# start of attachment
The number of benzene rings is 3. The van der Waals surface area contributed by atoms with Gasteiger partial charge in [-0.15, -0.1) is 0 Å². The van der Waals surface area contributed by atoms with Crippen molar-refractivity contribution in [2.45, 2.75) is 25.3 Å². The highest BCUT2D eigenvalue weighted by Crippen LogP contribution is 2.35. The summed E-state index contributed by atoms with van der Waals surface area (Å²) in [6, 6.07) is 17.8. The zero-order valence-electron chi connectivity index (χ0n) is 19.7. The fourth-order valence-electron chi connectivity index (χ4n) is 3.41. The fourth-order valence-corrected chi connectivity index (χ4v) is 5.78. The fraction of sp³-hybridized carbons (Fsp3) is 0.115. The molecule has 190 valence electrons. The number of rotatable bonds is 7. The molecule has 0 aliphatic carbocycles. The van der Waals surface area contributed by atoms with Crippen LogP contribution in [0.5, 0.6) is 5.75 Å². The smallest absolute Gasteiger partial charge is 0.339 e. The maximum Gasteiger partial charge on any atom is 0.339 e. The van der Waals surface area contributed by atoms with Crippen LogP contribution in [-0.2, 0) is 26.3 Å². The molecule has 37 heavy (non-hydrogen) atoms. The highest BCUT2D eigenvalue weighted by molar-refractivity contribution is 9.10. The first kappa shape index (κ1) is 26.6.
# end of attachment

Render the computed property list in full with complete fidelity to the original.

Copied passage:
The number of benzene rings is 3. The van der Waals surface area contributed by atoms with Gasteiger partial charge in [-0.15, -0.1) is 0 Å². The van der Waals surface area contributed by atoms with Crippen molar-refractivity contribution in [2.45, 2.75) is 25.3 Å². The highest BCUT2D eigenvalue weighted by Crippen LogP contribution is 2.35. The summed E-state index contributed by atoms with van der Waals surface area (Å²) in [6, 6.07) is 17.8. The zero-order valence-electron chi connectivity index (χ0n) is 19.7. The fourth-order valence-electron chi connectivity index (χ4n) is 3.41. The fourth-order valence-corrected chi connectivity index (χ4v) is 5.78. The fraction of sp³-hybridized carbons (Fsp3) is 0.115. The molecule has 190 valence electrons. The number of rotatable bonds is 7. The molecule has 0 aliphatic carbocycles. The van der Waals surface area contributed by atoms with Crippen LogP contribution in [0.5, 0.6) is 5.75 Å². The smallest absolute Gasteiger partial charge is 0.339 e. The maximum Gasteiger partial charge on any atom is 0.339 e. The van der Waals surface area contributed by atoms with Crippen LogP contribution in [-0.2, 0) is 26.3 Å². The molecule has 37 heavy (non-hydrogen) atoms. The highest BCUT2D eigenvalue weighted by molar-refractivity contribution is 9.10. The first kappa shape index (κ1) is 26.6.